by Eric Wesoff
The phenomenal growth rate and sheer potential size of the solar industry has begun to attract industry behemoths such as Samsung (OTC:SSNLF), Siemens (SI), Toshiba (OTCPK:TOSBF), Mitsubishi (OTCPK:MIELY), LG (OTC:LGERF), Honeywell (HON), Hyundai (OTC:HYMLF), and GE.
It's a sign of a maturing industry, as well as a recognition that there's money to be made in the solar sector, that these global players are maneuvering for position.
Corning, the New York-based glass giant, has been in business for 160 years and has built its share of blockbuster inventions, including the machine to make the Edison light bulb and the machine that made the television picture tube.
Now Corning is bringing its expertise in glass and manufacturing scale to to enhance solar modules. The firm helped enable the scale-up of liquid crystal displays according to Dr. Gary Calabrese, Vice President and Director of Corning's Photovoltaics Group, adding, "We are trying to do the same thing for PV."
Calabrese claims that Corning's glass can provide up to two percentage points of efficiency improvement.
In many cases the glass used in typical solar modules uses standard window glass. Corning "does not and will never make window glass" according to Calabrese. Corning does, however, make higher-end specialty glasses using its fusion draw process. Unlike "float-glass," which fabricates glass formed on a molten bed of tin, the fusion-draw process creates glass drawn down off of a "double waterfall" of molten glass, and fuses together the two flows. The outer confines of the glass does not touch any surface -- just air.
Usage of the Corning glass has allowed Oerlikon (OTC:OERLF), the amorphous silicon ((a-Si)) equipment vendor, to make a bit of progress in that beleaguered technology, unlike its former competitor, Applied Materials (AMAT). The two firms recently trumpeted an 11.9 percent tandem junction efficiency for a-Si -- post "light soaking" and without an anti-reflective (AR) coating. The efficiency gains in a-Si are because of improved "light-trapping," according to Calabrese -- light stays in the absorber films longer. Note that these figures are from hero experiments, not production products.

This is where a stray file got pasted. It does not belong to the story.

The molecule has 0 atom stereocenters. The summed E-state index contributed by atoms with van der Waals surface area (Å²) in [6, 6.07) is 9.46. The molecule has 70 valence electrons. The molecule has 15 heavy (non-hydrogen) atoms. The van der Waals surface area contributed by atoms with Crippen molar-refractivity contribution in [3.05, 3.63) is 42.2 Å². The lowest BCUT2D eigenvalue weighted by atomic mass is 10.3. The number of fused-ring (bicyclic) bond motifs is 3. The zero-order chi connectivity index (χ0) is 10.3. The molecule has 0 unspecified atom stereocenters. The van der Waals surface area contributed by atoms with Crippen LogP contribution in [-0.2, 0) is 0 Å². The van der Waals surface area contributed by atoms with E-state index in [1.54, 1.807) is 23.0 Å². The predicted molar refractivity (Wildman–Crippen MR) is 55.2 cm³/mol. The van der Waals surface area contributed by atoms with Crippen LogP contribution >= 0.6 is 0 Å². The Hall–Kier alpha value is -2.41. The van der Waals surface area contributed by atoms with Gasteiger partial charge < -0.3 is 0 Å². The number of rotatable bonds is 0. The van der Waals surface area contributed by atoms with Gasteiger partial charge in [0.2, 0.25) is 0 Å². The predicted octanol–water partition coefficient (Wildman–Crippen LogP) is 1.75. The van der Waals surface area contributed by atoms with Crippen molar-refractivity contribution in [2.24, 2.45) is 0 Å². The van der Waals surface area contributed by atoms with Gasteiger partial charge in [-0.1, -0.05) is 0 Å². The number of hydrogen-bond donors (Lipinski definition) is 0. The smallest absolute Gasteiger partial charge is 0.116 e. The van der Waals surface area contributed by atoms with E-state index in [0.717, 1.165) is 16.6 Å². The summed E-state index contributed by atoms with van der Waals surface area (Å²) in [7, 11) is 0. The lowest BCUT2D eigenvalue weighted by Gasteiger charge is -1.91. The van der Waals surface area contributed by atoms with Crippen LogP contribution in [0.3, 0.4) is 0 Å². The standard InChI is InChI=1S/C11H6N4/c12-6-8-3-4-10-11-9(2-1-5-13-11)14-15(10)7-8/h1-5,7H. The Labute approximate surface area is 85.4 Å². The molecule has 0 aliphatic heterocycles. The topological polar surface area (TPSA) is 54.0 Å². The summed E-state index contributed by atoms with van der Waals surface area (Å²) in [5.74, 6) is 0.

Corning is also working in the other thin film technologies -- cadmium telluride and CIGS -- although the efficiency gains are from another mechanism.
Calabrese would not reveal the cadmium telluride ((CdTe)) solar vendors that Corning is working with, but the list of credible CdTe players is small: First Solar (FSLR), Abound Solar and Primestar/GE. He said, "We are working with a number of CdTe suppliers."
Corning's glass innovations allow the glass to be treated at a higher temperature, and higher temperatures can improve deposition rates, throughput and quality of the film. Corning's glass is also thinner and lighter, a factor which can reduce installation time and shipping cost, as well as the embedded energy and energy costs involved in module processing.
The participation of firms like Corning signals solar's entry into the big leagues. These types of global firms can provide the scale and the cost and performance improvements to help get solar to grid parity.
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